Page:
I’ve come to the conclusion that my head is a scary place to be, mainly because I think my brain is out to get me. I’m pretty sure of this, too. I’m sure those of you reading this know exactly what I’m talking about. Those moments when you think about something and you can’t let it go or you’re writing a scene to your short story or novel and you’re so far into it that you feel as though you’re the one it’s actually happening to. It seems to happen most when I’m writing a particularly horrible scene---like a death, an argument that spirals out of control, physical violence, that sort of thing. And when I finally remember to breathe and push away from the computer, I realize that I’m still stuck in some dark place and I can’t get out. I float around in a daze, brain-numb and off-kilter, as if I’m caught in some weird half-awake/half-asleep limbo. It makes me wonder if that’s why there’s such a heavy association between writers and booze. I mean, writers can either use booze as a shield or a catalyst for that dark place. Me, personally, I’ve tried writing while drinking (or drinking while writing) and I can’t concentrate.
But even when I’m not writing or drinking, my brain is still lying in wait for me. Case in point:
My mom and I were bridal-shower-shopping at the mall. We made the decision to split up---she went to Boscov’s and I went to JCPenney’s. We actually do this a lot; it makes the chore of shopping a little less like a torture device. The sooner it’s over, the better off we are.
So as we went our separate ways, we agreed to meet back at Boscov’s in an hour, by the downstairs escalators.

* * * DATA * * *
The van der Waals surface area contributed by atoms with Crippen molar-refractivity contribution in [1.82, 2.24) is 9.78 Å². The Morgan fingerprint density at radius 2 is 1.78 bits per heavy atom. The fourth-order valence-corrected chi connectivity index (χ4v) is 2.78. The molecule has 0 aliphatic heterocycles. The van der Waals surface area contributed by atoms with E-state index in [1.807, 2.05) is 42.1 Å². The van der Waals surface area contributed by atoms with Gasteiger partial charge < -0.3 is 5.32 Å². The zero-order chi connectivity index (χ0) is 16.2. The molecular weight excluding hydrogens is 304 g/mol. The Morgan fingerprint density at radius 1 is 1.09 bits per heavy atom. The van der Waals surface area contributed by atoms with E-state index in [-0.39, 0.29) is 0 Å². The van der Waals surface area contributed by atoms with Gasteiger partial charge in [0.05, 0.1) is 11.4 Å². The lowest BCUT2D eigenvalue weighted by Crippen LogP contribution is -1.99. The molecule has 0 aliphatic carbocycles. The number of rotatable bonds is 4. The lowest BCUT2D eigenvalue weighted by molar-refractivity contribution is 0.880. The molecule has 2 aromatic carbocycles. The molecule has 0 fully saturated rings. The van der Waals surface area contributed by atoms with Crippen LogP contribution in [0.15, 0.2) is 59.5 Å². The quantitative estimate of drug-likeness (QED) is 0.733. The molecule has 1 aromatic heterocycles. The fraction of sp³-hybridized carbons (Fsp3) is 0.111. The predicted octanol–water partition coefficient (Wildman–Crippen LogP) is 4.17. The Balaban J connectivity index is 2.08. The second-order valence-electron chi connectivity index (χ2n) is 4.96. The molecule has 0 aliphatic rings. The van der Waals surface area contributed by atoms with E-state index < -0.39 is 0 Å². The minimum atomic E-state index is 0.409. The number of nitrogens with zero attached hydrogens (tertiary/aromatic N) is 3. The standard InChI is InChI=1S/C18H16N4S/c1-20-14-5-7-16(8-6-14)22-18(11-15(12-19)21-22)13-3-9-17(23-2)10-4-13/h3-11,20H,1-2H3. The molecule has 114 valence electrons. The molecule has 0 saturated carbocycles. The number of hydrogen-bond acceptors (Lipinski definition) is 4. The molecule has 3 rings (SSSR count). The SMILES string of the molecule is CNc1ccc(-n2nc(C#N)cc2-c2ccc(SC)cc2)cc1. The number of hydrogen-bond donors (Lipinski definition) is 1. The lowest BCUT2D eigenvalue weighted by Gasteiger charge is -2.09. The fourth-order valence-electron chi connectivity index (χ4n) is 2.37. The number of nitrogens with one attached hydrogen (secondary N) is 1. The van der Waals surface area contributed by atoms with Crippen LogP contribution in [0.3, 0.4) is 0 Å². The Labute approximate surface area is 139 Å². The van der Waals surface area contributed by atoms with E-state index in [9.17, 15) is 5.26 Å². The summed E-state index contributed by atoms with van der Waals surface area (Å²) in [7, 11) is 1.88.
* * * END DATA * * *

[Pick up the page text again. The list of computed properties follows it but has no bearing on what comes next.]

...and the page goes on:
An hour of painful shopping ensued until finally, finally , the hour to meet up was near. I arrived at our rendezvous. I didn’t see my mom anywhere so I waited, thinking that she probably got hung up in the purse department, which she has a habit of doing. (Truthfully, those purses are as bad as my brain when it comes to ensnaring.)
Minutes ticked by. Then more minutes as I waited and waited.
And waited some more.
Thirty minutes went by before I called her cell phone.
“Where are you?” I demanded with barely restrained annoyance.
“Where do you think? I’m by the escalators,” Mom said, indignantly. “Where are you?”
“I’m at the escalators too!”
“No, you’re not!”
“Ma, I’m at the escalators in Boscov’s and I don’t see you anywhere.”
“Dear,” she said pointedly, her tone matching mine. “If we’re in the same place how could we not be seeing each other?”
“I have no freaking idea,” I began to snap as I looked up.
My brain short-circuited out.
The signs hanging above my head…
The bags that the shoppers carried as they jostled around me…
They all had a big red star on them.
My jaw dropped to my feet. “Oh my God,” I murmured.
“I’m in Macy’s.”
“Macy’s? How the hell did you end up there?”
I slapped a hand to my forehead. “I thought I was in Boscov’s.”
I walked out of the Macy’s with my mother’s hysterical laughter ringing in my ears.
Has a target on my back.
Hahaha! You are hilarious Melissa. While I'm no drinker I am sometimes absent minded and easily distracted when invested my brain isn't tethered. Thank you so much for having the gumption to share that.